Reports: Retailers were well stocked ahead of slowing imports

by Kim Souza ([email protected]) 274 views 

According to the National Retail Federation, retailers have plenty of inventory this holiday season. That’s good because Tuesday’s (Nov. 8) Global Port Tracker report indicates that major container ports should continue to slow from record levels earlier this year.

“Cargo levels that historically peaked in the fall peaked in the spring this year as retailers concerned about port congestion, port and rail labor negotiations and other supply chain issues stocked up far in advance of the holidays,” NRF Vice President for Supply Chain and Customs Policy Jonathan Gold said. “With a rail strike possible this month, there are still challenges in the supply chain, but the majority of holiday merchandise is already on hand, and retailers are well prepared to meet demand.”

While consumers are still buying more, Hackett Associates Founder Ben Hackett said demand has fallen from peak consumption during the height of the pandemic.

“We expect the flattening of demand that began around the middle of this year to continue into the first half of 2023,” Hackett said. “This will depress the volume of imports, which has already declined in recent months. Carriers have begun to pull services and are looking at laying up ships.”

The U.S. ports covered in the Global Tracker report handled a record 2.4 million containers in May, but volume has declined at a steady pace since then, according to Hackett. Hackett reports that ports processed 2.03 million containers in September, the latest month for which final numbers are available, down 10.2% from August and down 4.9% from September 2021.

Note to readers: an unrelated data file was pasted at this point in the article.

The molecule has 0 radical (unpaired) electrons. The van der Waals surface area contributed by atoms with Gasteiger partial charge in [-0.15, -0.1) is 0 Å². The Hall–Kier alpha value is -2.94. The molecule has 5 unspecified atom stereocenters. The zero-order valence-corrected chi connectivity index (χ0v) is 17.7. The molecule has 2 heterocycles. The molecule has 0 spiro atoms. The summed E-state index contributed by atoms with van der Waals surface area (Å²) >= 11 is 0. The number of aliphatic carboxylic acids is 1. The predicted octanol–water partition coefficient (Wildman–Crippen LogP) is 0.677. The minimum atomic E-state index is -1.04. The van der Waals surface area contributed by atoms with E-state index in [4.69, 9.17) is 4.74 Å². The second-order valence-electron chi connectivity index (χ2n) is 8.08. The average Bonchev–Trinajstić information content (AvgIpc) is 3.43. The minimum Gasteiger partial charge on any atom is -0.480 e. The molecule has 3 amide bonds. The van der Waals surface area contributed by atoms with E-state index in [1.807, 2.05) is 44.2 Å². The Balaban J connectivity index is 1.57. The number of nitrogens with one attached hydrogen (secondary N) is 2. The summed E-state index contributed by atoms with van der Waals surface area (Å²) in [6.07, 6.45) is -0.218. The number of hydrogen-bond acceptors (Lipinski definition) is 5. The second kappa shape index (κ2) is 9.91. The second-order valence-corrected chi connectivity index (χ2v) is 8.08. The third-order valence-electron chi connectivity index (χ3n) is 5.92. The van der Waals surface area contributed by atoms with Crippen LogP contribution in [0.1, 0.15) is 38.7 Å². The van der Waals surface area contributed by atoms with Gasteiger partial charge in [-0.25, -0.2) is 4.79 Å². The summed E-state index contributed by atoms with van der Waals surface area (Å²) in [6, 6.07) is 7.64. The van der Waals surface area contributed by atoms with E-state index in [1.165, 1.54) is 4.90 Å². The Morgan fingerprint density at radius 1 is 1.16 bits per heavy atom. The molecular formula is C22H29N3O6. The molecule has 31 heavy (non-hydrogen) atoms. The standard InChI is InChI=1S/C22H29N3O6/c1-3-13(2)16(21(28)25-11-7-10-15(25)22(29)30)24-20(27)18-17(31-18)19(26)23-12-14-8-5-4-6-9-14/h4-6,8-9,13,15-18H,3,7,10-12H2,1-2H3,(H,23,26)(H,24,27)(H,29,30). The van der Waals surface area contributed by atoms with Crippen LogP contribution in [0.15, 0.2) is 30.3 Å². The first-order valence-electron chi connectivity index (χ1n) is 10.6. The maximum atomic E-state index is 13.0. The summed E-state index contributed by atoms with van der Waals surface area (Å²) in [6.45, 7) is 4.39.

While the October numbers are not available, the Global Port Tracker projects 2.02 million containers moved through the major U.S. ports last month, which would be an 8.5% decline year over year. Hackett notes that November is forecast at 1.92 million containers, down 9.2% year over year and the lowest number since 1.87 million container units were reported in February 2021.

Global Tracker reports the first half of the year, 13.5 million containers came through major U.S. ports, up 5.5% from a year ago The forecast for the remainder of the year would bring the second half to 12.3 million container units, down 5.3% year over year. Global Tracker predicts 25.86 million containers for the full year, barely changing from last year’s annual record of 25.84 million units.

January 2023 is forecast at 1.98 million TEU (Twenty-food equivalent unit, standard size of cargo containers), down 8.4% from January 2022. February is forecast at 1.71 million TEU, down 19.1% from unusually high numbers last year, when backed-up cargo kept congested U.S. ports busy despite the annual Lunar New Year shutdown of Asian factories. With most congestion issues continuing to ease, the month is expected to be the slowest since 1.61 million TEU in June 2020. March is forecast at 1.99 million TEU, which would be an improvement from February but down 15.2% year-over-year.

The higher inventory levels are part of the reason the NRF forecasts 2022 holiday retail sales to grow between 6% and 8% from the same period last year. Those estimates are not adjusted for inflation. Wells Fargo Securities analysts expect retail sales to grow 2% to 3% when factoring in inflation.